ROMA and One-Sided Care Work

December 8th, 2020

Alfonso Cuarón’s ROMA was one of the biggest films of 2018, if you can remember anything before the monstrosity of 2020. It got 10 Oscar nominations and scored 3 wins: Best Foreign Language Film (the first Mexican entry to do so), Best Cinematography, and Best Director. In addition to being extremely beautiful and thoughtfully made, ROMA carries a brilliant feminist message about care: who performs it, who receives it, and how it is valued or devalued by others. This is a particularly prescient topic during the COVID-19 pandemic, during which the performance and reception of care have been deeply disrupted. This leaves us all too aware of the deeply one-sided and transactional nature of care in our society. Care is not typically seen as legitimate labor, and when it is a paid job, it is woefully undervalued. Those who practice care work are most often women and POC and are expected to put so much of their energy into caring for their employers that they cannot possibly give the same care to themselves or their own families. However, since care is essential to human wellbeing, this puts those caregiving individuals and their families at a disadvantage. ROMA perfectly shows the asymmetry of care and the trauma experienced by women, especially women of color, from caring for others without being cared for themselves.

ROMA is a semi-autobiographical film about Cuarón’s upper class upbringing in the Colonia Roma neighborhood of Mexico City. The main character is not Cuarón, however, but one of the indigenous live-in maids, Cleo. Cleo does everything for the family, it seems. She cleans from sunrise to sunset, wakes each child up individually and helps them dress, feeds them (and the parents), and plays with them. She scoops dog poop off of the driveway every day. As the film goes on, we see how more and more of Cleo’s time is taken from her and given back to the family, even when she isn’t technically working. Cleo and fellow maid Adela only have time in the evenings for a bit of small talk and some light exercises, and these they must do in the dark, as their employer Sofia doesn’t like them using electricity for themselves. We hear Cleo’s mother is unwell, but she lives all the way in Oaxaca, so there is no time for Cleo to visit. She goes on “vacations” with the family but must care for the children nearly the entire time, so it really isn’t much of a break for her. Despite the integral nature of Cleo’s work, it fails to secure her a high status in the family. Sofia’s husband, Antonio, complains about the state of the house, clearly unaware of how hard she works all day. And Sofia talks down to Cleo, like she is one of her children, even making Cleo ride in the back seat of the car and allowing one of her sons to sit in the front.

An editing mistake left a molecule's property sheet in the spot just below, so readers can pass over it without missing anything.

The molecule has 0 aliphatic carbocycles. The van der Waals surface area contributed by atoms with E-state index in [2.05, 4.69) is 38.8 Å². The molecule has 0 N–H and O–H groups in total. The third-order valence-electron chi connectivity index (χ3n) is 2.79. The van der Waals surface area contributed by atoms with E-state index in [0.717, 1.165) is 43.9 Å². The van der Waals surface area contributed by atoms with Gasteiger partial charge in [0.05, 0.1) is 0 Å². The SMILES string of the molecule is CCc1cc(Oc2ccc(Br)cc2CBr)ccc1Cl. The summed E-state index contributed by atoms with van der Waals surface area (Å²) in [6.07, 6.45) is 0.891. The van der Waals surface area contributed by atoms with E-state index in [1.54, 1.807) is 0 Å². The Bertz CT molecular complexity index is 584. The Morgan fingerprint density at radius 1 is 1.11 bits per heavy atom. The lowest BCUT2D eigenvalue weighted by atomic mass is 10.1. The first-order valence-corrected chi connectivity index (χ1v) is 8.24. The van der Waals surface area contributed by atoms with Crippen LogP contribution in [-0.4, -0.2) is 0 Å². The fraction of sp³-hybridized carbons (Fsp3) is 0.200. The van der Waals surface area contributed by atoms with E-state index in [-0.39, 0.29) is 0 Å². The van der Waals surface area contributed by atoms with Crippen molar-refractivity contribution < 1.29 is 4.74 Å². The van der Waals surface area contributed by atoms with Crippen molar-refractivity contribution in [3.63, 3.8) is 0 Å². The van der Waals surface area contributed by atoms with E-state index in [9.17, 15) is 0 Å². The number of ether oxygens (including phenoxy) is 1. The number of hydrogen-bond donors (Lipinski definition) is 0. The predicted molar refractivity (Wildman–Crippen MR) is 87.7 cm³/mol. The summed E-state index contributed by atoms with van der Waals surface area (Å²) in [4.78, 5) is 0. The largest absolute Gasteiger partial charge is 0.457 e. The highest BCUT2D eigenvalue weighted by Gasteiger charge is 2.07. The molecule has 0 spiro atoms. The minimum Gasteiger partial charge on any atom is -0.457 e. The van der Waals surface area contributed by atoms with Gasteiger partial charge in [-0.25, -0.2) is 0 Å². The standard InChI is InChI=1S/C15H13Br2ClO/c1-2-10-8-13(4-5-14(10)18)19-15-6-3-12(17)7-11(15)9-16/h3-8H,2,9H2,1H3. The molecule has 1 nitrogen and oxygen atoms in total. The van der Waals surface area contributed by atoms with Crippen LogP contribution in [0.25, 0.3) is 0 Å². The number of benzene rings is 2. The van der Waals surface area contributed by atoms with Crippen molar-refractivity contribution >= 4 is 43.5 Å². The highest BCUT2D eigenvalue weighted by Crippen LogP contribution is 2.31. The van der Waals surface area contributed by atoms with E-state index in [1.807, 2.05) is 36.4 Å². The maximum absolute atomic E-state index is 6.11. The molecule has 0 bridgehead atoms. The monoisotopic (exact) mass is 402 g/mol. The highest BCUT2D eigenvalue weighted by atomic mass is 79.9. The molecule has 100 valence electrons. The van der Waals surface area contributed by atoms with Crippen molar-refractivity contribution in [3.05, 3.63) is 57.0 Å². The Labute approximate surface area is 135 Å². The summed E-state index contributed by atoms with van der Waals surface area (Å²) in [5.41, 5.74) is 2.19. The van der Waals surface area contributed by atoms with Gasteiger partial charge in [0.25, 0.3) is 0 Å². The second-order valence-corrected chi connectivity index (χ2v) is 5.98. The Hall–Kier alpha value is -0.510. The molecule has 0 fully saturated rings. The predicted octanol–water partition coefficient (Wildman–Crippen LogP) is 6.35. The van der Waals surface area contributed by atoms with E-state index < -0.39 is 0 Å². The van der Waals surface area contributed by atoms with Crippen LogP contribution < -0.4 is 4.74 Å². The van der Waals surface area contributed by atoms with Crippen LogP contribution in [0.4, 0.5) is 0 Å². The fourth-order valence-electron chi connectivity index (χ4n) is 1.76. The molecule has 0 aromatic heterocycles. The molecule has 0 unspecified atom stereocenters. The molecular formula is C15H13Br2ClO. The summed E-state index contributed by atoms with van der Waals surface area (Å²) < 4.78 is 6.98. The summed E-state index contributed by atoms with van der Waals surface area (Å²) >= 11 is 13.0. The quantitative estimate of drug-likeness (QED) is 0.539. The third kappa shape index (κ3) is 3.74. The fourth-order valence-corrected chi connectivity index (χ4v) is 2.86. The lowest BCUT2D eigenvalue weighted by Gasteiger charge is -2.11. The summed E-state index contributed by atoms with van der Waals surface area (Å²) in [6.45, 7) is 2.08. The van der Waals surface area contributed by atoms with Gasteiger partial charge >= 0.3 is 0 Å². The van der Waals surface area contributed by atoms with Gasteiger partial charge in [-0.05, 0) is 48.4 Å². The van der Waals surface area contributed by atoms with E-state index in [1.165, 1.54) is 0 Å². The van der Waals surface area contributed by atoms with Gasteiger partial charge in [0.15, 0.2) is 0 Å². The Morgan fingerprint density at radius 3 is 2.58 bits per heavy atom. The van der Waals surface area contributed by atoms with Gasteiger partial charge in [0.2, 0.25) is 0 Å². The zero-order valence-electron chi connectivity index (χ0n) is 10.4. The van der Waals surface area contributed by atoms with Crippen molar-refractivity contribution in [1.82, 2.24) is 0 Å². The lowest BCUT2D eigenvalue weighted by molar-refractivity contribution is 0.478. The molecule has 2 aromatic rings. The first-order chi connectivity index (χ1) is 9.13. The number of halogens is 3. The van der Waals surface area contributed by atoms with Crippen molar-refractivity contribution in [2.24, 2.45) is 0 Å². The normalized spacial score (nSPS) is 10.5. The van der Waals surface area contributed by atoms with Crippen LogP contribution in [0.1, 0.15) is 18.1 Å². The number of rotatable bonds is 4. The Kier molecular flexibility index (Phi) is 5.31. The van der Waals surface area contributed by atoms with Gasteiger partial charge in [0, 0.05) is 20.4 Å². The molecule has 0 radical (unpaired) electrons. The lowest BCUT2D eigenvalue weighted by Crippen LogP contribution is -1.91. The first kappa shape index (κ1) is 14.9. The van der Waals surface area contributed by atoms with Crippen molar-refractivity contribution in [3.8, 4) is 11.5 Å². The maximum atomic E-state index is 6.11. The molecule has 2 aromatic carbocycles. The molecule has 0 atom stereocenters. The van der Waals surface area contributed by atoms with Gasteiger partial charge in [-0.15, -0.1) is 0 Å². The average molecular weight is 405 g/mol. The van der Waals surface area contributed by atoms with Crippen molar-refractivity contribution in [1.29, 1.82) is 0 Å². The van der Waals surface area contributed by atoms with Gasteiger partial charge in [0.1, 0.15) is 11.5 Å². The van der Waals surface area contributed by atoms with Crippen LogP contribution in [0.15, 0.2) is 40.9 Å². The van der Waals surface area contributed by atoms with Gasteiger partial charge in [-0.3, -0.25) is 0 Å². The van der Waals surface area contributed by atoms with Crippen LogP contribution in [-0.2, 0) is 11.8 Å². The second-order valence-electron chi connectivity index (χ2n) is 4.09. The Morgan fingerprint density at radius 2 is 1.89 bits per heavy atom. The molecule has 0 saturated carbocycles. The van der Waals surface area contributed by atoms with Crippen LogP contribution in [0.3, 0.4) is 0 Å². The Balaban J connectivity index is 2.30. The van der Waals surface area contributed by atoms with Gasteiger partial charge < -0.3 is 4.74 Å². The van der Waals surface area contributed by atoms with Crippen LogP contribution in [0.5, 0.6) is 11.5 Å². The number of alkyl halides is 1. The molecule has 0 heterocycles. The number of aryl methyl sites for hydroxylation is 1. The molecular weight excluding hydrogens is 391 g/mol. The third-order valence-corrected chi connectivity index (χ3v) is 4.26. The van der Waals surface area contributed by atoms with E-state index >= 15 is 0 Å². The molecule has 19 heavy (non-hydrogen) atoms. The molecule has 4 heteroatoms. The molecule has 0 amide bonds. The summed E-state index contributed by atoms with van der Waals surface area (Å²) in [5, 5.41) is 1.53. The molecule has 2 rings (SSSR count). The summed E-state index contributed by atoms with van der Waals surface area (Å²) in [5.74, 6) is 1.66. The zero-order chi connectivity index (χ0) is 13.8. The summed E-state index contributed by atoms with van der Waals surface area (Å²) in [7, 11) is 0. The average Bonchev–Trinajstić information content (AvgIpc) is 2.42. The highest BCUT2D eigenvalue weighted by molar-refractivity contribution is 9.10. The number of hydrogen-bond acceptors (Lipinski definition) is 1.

The clearest disparity in care work for Cleo comes when she finds she is pregnant. The father, Fermín, does not seem to think he owes Cleo anything for her condition, and even threatens her with violence should she or her child ever cross his path. Fermín calls her a “servant” in a derogatory way, implying it is preposterous she should expect any sort of care from him when she, by trade, cares for others. Cleo’s employers are much less cruel, but barely more generous. While Cleo is not fired for her pregnancy, as she feared, she is not given any accommodations for her condition, and must perform all her normal duties until the day of her delivery. The film does not touch on this next element explicitly, but it is evident given the demands placed on Cleo’s time by her employers that her future child would barely receive any of her time or attention. And while Sofia can have her mother live with her as an extra caretaker in addition to Cleo and herself, Cleo has no such options. Without personal time, her own lodgings, or familial connections, Cleo and her child would be quite alone and neglected.

This is not to say that everything is going well for Sofia. She herself is a victim of a lack of care, as Antonio is largely absent and does little to care for the family. She is connected to Cleo through the absence of their children’s fathers, showing that the gendered disparity in care is present regardless of socioeconomic status. Time and time again, the onus of care falls on women—just as it has during our current pandemic. Without schools and daycares, vital social services especially for working parents, households have had to find other ways to care for children. More often than not, this means women—not men—leaving the workforce (or working from home in a limited capacity) in heterosexual parenting relationships to stay home with the kids. Single mothers, too, may find the need to cut hours in work, education, or other self-betterment to care for children.

ROMA is an important reminder that we all need to be cared for, even and perhaps especially those of us who normally provide care. It is essential work; caretakers are absolutely essential workers. Even though Cleo finds balance and even contentment in her work, we see her suffer greatly from neglect. Now more than ever, it is important for us to reach out to others and share the burden and joy of care. Our future depends on it.




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